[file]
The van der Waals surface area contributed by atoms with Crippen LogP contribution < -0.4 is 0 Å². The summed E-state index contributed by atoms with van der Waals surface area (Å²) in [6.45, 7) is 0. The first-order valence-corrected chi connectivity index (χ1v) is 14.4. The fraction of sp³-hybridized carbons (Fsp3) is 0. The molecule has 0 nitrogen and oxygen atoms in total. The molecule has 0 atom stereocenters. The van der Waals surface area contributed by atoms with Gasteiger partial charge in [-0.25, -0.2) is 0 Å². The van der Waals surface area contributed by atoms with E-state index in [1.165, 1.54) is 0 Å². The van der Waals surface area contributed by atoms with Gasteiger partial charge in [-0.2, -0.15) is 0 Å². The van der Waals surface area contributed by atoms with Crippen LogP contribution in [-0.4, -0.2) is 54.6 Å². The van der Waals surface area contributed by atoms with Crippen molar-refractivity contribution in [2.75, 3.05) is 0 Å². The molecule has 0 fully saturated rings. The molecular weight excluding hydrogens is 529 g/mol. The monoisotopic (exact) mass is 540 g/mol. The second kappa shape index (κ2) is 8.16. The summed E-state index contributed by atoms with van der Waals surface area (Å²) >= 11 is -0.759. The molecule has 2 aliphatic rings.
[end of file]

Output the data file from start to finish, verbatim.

The van der Waals surface area contributed by atoms with Crippen LogP contribution < -0.4 is 0 Å². The summed E-state index contributed by atoms with van der Waals surface area (Å²) in [6.45, 7) is 0. The first-order valence-corrected chi connectivity index (χ1v) is 14.4. The fraction of sp³-hybridized carbons (Fsp3) is 0. The molecule has 0 nitrogen and oxygen atoms in total. The molecule has 0 atom stereocenters. The van der Waals surface area contributed by atoms with Gasteiger partial charge in [-0.25, -0.2) is 0 Å². The van der Waals surface area contributed by atoms with E-state index in [1.165, 1.54) is 0 Å². The van der Waals surface area contributed by atoms with Gasteiger partial charge in [-0.2, -0.15) is 0 Å². The van der Waals surface area contributed by atoms with Crippen LogP contribution in [-0.4, -0.2) is 54.6 Å². The van der Waals surface area contributed by atoms with Crippen molar-refractivity contribution in [2.75, 3.05) is 0 Å². The molecule has 0 fully saturated rings. The molecular weight excluding hydrogens is 529 g/mol. The monoisotopic (exact) mass is 540 g/mol. The second kappa shape index (κ2) is 8.16. The summed E-state index contributed by atoms with van der Waals surface area (Å²) >= 11 is -0.759. The molecule has 2 aliphatic rings.